CALL FOR PAPERS
Grafting the Self
Keynote Speaker: Lilya Kaganovsky (University of Illinois at Urbana-Champaign)
Grafting the Self is an interdisciplinary conference that aims to explore instances of experimentation with individual and collective identity within the context of Central and Eastern Europe. From the iPhone to prosthetic limbs, from globalism to localism, the early 21st century faces new shifts in the paradigms of personhood and of traditional forms of subjectivity. High tech objects and the manufacture of identity have become grafted onto each other. New media and technologies are giving space to new forms of agency and have, more recently, aided the rise of new understandings of identity. The assemblage nature of the app revolution, the palimpsestic phenomenon of globalization and the prosthetic world of bio-mechanics all give rise to new ways of composing the Self.
Often underexplored, Central and Eastern Europe has a long track-record of challenging conventional notions of the self and its domains. In one recent experiment, Viktoria Modesta, a Latvian-born English model and singer, uses the below-the-knee amputation of her left leg as a jumping-off point for artistic collaboration with designers of innovative prosthetics. Her inventive leg prosthetics – a sharp spike, a glowing lamp – adapt and simultaneously challenge conventional understandings of beauty and disability. In other words, Modesta’s prosthetic-aesthetic is a new expressive language that grafts biomechanics onto pop culture. With these interventions and challenges in mind, we want to encourage the discussion of grafted identities within the cultures of Central and Eastern Europe, which offer a rich cultural landscape for the manufacturing of new identities out of old traditions and new technologies.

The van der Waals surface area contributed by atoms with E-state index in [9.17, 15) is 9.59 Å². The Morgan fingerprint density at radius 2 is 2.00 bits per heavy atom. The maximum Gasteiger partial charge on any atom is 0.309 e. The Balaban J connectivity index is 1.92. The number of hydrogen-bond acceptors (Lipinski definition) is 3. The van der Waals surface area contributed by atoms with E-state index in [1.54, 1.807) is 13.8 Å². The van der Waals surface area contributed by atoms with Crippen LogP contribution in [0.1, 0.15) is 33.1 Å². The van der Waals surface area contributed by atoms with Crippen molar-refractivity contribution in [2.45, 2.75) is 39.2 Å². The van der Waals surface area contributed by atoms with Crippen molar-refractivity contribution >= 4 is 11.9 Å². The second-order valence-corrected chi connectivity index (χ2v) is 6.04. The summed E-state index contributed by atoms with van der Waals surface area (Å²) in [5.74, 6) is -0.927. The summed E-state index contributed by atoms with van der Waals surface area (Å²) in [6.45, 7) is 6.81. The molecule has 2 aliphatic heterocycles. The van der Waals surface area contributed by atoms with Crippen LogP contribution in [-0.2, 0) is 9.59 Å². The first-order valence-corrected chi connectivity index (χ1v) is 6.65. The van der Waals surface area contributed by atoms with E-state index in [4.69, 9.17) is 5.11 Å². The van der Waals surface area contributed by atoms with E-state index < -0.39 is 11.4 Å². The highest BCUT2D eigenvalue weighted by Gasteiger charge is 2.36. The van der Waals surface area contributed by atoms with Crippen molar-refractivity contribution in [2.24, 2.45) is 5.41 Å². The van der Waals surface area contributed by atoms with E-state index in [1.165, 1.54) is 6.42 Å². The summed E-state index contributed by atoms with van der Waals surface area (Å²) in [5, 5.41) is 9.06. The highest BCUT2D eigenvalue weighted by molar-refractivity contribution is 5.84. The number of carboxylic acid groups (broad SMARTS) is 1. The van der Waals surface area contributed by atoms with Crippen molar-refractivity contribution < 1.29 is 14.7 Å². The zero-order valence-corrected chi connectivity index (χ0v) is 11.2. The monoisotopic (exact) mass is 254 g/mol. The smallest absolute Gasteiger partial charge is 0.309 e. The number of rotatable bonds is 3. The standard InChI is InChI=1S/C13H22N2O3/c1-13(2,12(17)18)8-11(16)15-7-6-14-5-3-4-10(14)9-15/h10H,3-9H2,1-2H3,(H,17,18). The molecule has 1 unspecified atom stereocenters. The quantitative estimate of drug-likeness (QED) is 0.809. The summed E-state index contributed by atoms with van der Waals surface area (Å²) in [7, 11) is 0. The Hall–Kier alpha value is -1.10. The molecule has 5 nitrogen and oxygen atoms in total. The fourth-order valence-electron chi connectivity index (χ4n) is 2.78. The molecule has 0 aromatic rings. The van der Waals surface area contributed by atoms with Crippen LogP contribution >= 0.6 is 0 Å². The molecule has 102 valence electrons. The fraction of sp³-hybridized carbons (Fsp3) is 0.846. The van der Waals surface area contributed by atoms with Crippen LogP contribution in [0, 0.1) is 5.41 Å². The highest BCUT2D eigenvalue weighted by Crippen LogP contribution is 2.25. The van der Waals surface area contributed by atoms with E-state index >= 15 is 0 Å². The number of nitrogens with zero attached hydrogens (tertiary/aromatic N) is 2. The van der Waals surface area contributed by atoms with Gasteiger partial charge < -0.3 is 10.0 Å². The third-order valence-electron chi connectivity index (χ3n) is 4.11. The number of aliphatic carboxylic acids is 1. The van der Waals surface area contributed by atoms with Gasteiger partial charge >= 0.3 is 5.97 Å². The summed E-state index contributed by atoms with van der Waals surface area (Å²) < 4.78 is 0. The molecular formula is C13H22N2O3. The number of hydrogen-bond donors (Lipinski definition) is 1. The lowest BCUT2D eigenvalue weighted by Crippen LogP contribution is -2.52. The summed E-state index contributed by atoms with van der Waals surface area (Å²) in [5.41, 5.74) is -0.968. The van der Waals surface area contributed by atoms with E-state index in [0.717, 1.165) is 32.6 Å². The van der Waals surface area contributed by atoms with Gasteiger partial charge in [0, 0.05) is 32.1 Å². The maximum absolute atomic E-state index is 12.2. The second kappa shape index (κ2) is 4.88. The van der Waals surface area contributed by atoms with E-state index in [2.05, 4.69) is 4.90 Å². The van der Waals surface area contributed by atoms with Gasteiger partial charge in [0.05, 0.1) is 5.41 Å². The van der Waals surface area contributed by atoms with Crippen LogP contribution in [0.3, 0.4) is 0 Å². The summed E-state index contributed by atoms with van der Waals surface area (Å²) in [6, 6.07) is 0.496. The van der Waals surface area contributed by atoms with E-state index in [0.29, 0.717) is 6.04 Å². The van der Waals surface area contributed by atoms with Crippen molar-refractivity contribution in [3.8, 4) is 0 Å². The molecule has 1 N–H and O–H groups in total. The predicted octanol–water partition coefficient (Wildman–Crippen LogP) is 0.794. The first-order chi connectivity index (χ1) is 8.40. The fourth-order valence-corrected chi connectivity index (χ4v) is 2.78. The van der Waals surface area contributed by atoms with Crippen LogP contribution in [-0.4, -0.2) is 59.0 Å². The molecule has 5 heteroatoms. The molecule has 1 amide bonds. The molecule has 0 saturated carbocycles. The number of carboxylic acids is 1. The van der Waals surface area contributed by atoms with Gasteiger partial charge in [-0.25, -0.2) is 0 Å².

Bearing in mind questions such as: “Which “ready-mades” are more efficient than others in hosting the Self?”, we invite submissions that explore how various practices of grafting and inhabiting already existing cultural forms help us understand the process of shaping the Self. In particular, we are interested in research that demonstrates the subjectivizing potential of human-made structures, covering a broad range of topics from body implants to urban grids; from narrative templates to visual ready-mades; from linguistic transplants to cross-dressing. How does grafting shed light onto the ever-adapting shape of the Self?
The goal of the conference is to provide graduate students with the chance to present their work to senior scholars in the field and to receive as much constructive feedback as possible. The conference will also host several talks by invited speakers from various areas of expertise in order to broaden the discussion and provide young scholars with an opportunity to interact across disciplines. All papers will be made available prior to the conference through the conference website. At the conference, each presenter will be given 10-15 minutes to give their paper, followed by commentary by the panel discussant and open discussion.
We welcome submissions from graduate students whose work concerns in the broadest sense possible the ‘Slavic world’, which we take to include Central and Eastern Europe, Russia and the ex-Soviet territories of Central Asia. Please submit abstracts (300 words or less) to email@example.com to Gabriella Ferrari, Lev Nikulin and Elizaveta Mankovskaya. In addition, please attach a short CV including current departmental affiliation, name, and e-mail. The deadline for submissions is August 25, 2017. Please submit all files as Word documents.
We will be able to provide accommodation from October 19 through October 22. Although participants are expected to make their own travel arrangements by seeking support from their home institution or external funding resources, partial travel subsidies will be provided by the conference in exceptional circumstances and on an ad hoc basis.
Please address any questions to Gabriella Ferrari, Lev Nikulin and Elizaveta Mankovskaya at firstname.lastname@example.org.
Hosted by the Princeton Slavic Languages and Literatures department, and co-sponsored by the Princeton Program in Russian, Eastern European and Eurasian Studies